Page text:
• Children’s Progress: Through NIH grants, Dr. Eugene Galanter led a research team to create a computer-based assessment that adapted to how a student responded to each question and delivered individualized narratives for each student. With awards from NIH SBIR and ED/IES SBIR, Children’s Progress developed a commercial version of the computer-adaptive dynamic assessment (CPAA) for early childhood in literacy and math. In 2012, Northwest Evaluation Association (NWEA) acquired Children’s Progress, with the assessment technology incorporated into the NWEA’s assessment platform and used at scale. See the Children’s Progress Success Story for more information.
  • Teachley: Through IES and NSF funded research, Dr. Herb Ginsburg led an academic team to develop prototype software programs for children from preschool to grade 3 to practice mathematics. In 2011, three members of the research team founded a small business, Teachley, which won ED/IES SBIR awards to extend the research model into easily playable, engaging, and widely used math game apps. See the Teachley Success Story for more information.
  • Analytic Measures: With funding from IES, Dr. Jaren Bernstein led a research team to develop prototypes of automated oral reading fluency assessments that were administered to students during the NAEP and other national assessments by IES’s National Center for Education Statistics. Analytic Measures won ED/IES SBIR awards (here and here) to develop the school-ready version of these assessments. In 2022, Google acquired the intellectual property of the assessments with plans to incorporate the tools into its suite of products for education. See this Analytic Measures Success Story more information.
  • Lightning Squad: Through awards from ED’s Office of Education Research and Improvement (now IES) and the Office of Elementary and Secondary Education, Drs. Nancy Madden and Bob Slavin led a research team to develop a model to make tutoring more cost-effective. With awards from ED/IES SBIR, Sirius Thinking partnered with Success For All to develop a mixed online and face-to-face multimedia intervention for struggling readers in grades 1 to 3. The program is now in wide-scale use in schools and in tutoring programs. See the Lightning Squad Success Story for more information.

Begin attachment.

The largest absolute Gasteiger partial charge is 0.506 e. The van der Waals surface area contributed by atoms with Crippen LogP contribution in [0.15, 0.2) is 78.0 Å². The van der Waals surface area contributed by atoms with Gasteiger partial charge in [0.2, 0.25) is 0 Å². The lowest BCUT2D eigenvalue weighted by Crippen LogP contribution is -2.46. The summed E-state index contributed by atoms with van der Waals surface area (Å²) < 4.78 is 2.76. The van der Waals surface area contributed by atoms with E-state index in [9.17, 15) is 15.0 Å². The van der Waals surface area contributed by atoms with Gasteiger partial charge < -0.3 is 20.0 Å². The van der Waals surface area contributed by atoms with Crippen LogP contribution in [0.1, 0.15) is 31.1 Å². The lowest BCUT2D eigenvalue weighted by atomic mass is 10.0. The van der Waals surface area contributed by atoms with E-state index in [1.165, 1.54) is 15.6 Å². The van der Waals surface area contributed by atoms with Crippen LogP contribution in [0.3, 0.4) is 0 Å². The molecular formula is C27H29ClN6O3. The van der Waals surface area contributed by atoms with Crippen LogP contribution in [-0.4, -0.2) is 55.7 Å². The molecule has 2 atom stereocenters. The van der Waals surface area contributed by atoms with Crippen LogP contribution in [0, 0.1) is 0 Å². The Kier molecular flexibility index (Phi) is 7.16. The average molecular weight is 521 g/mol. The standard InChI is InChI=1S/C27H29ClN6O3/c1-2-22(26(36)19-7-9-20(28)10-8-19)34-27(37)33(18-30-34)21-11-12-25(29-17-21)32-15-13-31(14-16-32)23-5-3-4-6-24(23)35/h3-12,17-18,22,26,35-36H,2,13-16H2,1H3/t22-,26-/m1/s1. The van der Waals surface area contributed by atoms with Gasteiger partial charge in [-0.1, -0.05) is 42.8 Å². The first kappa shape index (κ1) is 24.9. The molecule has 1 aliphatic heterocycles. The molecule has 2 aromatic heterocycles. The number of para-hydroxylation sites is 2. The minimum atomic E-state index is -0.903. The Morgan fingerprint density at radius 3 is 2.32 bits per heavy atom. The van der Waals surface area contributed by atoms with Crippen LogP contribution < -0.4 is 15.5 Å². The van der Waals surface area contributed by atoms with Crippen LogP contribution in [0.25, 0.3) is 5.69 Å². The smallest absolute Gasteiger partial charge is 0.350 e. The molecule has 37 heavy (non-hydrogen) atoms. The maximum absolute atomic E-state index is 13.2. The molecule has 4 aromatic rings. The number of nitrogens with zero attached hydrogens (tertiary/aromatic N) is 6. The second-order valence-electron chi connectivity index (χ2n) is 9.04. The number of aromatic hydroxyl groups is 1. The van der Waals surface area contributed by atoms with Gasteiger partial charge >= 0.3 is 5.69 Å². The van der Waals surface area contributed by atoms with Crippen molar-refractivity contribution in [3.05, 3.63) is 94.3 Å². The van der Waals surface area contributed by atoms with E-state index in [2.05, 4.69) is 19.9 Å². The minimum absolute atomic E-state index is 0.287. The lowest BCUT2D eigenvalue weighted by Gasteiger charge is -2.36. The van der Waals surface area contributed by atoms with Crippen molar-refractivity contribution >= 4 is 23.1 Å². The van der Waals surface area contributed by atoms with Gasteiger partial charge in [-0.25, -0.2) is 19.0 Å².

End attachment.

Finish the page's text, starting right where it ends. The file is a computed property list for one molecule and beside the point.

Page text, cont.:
• Apprendis: With research grants from IES and other sources, Dr. Janice Gobert led teams at Worcester Polytechnic Institute and Rutgers University to develop and evaluated Inq-ITS (Inquiry Intelligent Tutoring System) virtual labs for students in grades 4 to 10. Apprendis was founded in order to commercialize InqITS and won an ED/IES SBIR award to develop a teacher alert system that generates real-time insights to inform instruction. InqITS is currently in wide-scale use.
  • Common Ground Publishing: Through IES and other grants, Drs. Bill Cope and Mary Kalantzis led a team of researchers to conduct research on new forms of technology-delivered formative assessment for student writing. A technology-based company spun out of a university tech-transfer office, Common Ground Publishing, and won ED/IES SBIR awards (here and here) to develop CGScholar based on this research. CGScholar is an AI-based digital media learning management system designed to support student writing, learning, and formative assessment, which has been in wide-scale use for several years.  See the CGScholar Success Story for more information.
  • xSEL Labs: With funding from IES, Dr. Clark McKown led a team led to develop screening assessments for social and emotional learning and conducted research to demonstrate the efficacy of the tool. xSEL Labs was founded to commercialize the assessments, and with an ED/IES SBIR award, is developing a platform to support educators and administrators using research-based SEL assessments. In 2023, 7 Mindsets acquired xSEL Labs was acquired to commercialize the platform at scale.

A New Program Area at ED/IES SBIR to Continue Advancing Research to Practice
With a history of awards to advance research to practice, ED/IES SBIR created a new program area in 2022 called Direct to Phase II to invest in more projects to develop commercially viable education technology products to ready existing evidence-based research for use at scale. The program resulted in one award (see here) in 2022. Please see the ED/IES SBIR solicitation page for information on the next opportunity for funding through its FY2024 program.


Stay tuned for updates on Twitter, Facebook, and LinkedIn as ED/IES SBIR continues to support projects to advance research to practice at scale.